Maputo — The head of the European Union Election Observation Mission to Mozambique, Nacho Sanchez Amor, on Wednesday urged that there should be no impunity for those who assassinated Anastacio Matavel, the civil society and election observation activist who was murdered in the southern city of Xai-Xai just a week before the general and provincial elections held on 15 October.
Giving the final report of the mission at a Maputo press conference, Sanchez Amor said it was his personal conviction that the electoral process would not be truly complete until the trial of the assassins.
Matavel, the Executive Director of the Gaza Provincial Forum of NGOs (FONGA), and Gaza representative of the election observation coalition known as the "Sala da Paz" (Peace Room), was gunned down on 7 October by a death squad consisting of five members of the Special Operations Group (GOE) of the Mozambican police.
Their identities are known because their getaway car was involved in a major traffic accident minutes after the murder, in which two of the assassins died. Two others are now in jail awaiting trial, while the fifth is a fugitive.
The death of Matavel was the most shocking incident in an election campaign marred by violence. The Observation Mission, Sanchez Amor said, is recommending that the authorities "create a safe and intimidation-free environment for the participation of election observes and party representatives".
The state authorities, the mission said, should also "take responsibility for protecting the full enjoyment of fundamental freedoms of candidates, namely the right to freedom of assembly and to conduct campaign activities in a safe environment, free from violent acts against party members and supporters".
There were a large number of frauds and irregularities, including ballot box stuffing, observed on election day. The Mission's report called on Mozambican state institutions, particularly the National Elections Commission (CNE), to "take full responsibility for the integrity of the electoral process by adopting measures to address the consequences of electoral offences and malpractices during voting, counting and tabulation of results to diminish their impact on the election results".
The EU observers also called for measures to ensure that the police "act impartially and free from political influence at all levels, ensuring that those responsible for violations of human rights and of the rule of law are held accountable".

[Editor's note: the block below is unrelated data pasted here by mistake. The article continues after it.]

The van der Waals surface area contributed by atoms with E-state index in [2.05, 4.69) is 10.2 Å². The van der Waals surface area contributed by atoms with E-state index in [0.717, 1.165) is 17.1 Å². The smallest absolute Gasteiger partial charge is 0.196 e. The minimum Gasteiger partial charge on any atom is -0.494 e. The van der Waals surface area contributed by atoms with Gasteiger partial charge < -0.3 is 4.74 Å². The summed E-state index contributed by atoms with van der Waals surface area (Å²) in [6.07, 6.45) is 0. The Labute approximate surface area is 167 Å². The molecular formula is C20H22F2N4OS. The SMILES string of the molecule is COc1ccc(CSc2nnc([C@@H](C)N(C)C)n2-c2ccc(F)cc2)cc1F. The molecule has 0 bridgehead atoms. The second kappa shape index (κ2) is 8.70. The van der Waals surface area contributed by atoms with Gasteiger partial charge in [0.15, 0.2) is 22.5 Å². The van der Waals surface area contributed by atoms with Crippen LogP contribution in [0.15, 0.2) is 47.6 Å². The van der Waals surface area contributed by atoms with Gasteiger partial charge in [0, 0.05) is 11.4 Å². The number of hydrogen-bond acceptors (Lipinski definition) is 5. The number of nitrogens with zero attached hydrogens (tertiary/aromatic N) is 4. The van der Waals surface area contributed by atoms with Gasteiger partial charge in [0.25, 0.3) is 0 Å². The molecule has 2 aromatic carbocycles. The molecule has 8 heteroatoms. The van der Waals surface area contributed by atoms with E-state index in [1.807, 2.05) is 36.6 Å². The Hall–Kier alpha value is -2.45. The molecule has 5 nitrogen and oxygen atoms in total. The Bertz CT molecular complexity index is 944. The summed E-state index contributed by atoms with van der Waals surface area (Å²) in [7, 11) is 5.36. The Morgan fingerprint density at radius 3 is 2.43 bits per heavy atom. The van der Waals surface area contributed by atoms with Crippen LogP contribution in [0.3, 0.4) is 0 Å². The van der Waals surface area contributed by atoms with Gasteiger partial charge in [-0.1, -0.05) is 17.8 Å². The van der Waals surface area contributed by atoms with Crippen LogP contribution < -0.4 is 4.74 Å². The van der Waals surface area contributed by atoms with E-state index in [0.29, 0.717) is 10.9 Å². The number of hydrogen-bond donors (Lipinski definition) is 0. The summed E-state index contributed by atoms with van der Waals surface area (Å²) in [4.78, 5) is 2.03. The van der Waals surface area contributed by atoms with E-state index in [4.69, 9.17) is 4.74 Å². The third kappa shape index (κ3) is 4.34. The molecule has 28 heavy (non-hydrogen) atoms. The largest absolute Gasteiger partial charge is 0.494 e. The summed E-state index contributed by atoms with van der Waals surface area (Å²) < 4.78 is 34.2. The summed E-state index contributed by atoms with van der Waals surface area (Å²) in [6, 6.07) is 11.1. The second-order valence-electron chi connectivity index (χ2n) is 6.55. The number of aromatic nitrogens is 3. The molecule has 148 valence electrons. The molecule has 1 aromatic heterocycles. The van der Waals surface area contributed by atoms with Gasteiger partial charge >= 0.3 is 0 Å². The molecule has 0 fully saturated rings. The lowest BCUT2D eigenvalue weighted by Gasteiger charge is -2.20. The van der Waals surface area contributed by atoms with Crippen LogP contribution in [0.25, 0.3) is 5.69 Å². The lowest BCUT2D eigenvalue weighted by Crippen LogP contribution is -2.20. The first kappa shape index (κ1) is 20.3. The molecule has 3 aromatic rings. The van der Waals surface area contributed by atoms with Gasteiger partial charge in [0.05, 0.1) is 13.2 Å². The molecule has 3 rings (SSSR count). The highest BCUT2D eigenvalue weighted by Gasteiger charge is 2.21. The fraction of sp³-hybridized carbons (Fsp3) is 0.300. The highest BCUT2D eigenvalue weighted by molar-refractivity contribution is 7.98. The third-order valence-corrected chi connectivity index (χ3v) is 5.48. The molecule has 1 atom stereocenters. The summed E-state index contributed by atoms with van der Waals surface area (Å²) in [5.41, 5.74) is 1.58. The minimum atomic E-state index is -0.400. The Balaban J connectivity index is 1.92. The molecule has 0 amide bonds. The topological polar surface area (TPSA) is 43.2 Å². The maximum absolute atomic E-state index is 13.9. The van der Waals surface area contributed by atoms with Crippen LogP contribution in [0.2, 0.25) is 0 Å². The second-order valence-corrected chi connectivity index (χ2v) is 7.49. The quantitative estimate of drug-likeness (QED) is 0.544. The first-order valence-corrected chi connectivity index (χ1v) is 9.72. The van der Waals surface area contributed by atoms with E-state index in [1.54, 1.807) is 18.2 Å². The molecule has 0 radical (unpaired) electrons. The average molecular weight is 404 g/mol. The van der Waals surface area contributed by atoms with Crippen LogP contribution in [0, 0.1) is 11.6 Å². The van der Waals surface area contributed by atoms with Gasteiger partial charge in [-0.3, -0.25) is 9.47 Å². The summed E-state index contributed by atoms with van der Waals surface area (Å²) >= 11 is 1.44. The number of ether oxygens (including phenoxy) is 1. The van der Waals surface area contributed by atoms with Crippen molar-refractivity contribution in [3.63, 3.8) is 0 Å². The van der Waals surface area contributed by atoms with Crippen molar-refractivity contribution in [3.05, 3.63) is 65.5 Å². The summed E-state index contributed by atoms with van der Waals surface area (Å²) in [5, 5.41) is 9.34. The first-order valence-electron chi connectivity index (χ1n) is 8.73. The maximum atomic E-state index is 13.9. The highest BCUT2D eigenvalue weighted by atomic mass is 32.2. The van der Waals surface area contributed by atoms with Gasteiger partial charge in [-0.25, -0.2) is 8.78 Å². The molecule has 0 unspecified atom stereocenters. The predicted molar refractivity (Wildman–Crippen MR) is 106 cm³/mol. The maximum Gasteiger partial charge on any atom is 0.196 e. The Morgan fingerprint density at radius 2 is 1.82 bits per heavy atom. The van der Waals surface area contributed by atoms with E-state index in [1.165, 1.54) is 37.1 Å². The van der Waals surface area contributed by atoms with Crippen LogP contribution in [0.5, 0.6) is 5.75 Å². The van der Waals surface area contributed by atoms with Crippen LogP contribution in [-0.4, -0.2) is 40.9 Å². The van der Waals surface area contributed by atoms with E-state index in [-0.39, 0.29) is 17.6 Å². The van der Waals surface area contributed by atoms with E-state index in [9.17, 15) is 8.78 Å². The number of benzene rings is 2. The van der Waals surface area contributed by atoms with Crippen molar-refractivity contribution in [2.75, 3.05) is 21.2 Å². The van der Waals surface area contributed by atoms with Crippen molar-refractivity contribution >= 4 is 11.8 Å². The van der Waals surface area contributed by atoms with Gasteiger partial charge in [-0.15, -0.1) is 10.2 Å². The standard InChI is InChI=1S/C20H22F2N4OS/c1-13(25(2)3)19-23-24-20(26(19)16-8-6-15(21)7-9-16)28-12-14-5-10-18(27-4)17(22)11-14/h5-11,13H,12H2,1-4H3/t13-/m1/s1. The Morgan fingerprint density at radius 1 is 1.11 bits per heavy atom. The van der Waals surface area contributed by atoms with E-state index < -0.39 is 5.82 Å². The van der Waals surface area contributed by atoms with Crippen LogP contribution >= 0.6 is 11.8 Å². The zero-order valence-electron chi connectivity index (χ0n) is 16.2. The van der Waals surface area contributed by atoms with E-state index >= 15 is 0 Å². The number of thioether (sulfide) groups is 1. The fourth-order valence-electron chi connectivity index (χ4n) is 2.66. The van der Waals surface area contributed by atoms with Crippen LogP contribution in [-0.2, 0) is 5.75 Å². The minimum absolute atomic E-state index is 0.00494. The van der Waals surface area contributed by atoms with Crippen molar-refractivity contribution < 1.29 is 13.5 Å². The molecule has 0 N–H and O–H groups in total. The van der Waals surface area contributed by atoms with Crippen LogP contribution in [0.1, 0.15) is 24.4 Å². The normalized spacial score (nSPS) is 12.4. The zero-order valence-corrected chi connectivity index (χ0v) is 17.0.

The report noted that "insufficient measures were taken to ensure the quality of the vote register". The main problem was the impossibly high number of voters registered in the southern province of Gaza.
The registration in Gaza for the previous general elections was 591,194, but in 2019 the registration increased by an extraordinary 97.2 per cent to 1,166,011. This sharply contradicted the 2017 population census undertaken by the National Statistics Institute (INE). Projections from the census showed that the number of people of voting age in Gaza in 2019 could not be more than 836,581. But the voter registration showed an extra 330,000 adults in the province.
This meant that Gaza, the second smallest provincial constituency in 2014, suddenly became the fourth largest constituency. Parliamentary seats are allocated in proportion to the number of registered voters in each province, and the inflated registration gave Gaza an extra eight seats, all of which were won by the ruling Frelimo Party.
Nothing similar happened anywhere else - most other provinces lost or gained one or two seats and their voter registration was broadly in line with the census figures.
The EU Mission suggests that, instead of the current system of re-registering the entire voting population from scratch every five years, there should be a permanent voter register, which is merely updated every election year. This should "enjoy stakeholder confidence and accurately reflect the number of voters in each province".
As a check on accuracy, there should be "an independent audit of the provisional voter registration data before adoption of a final voter register".
The report noted the CNE's reluctance to publish the election results broken down polling station by polling station. The results publicly available are by province and by district. Almost four months after the vote, the CNE has not published individual polling station results.
The EU Mission points out that the availability of results broken down to polling station level "is an important component of transparent elections, as it enhances the trust of all stakeholders by enabling political parties to compare their results with those officially tabulated. It is also becoming a standard in the region as it constitutes international good practice for the conduct of credible elections".
The report noted that established Mozambican election observation groups ran into difficulties with accreditation, making it impossible for them to carry out observation and parallel vote tabulation (PVT) on the scale initially planned.
Thousands of observers from well-known and credible groups found their credentials were delayed or not issued at all, even though the law states that observer credentials must be issued within five day of receiving the request.
The PVT should have covered 7,000 polling stations, but when the provincial elections commissions refused to issue enough credentials, the number had to be cut back to 4,000.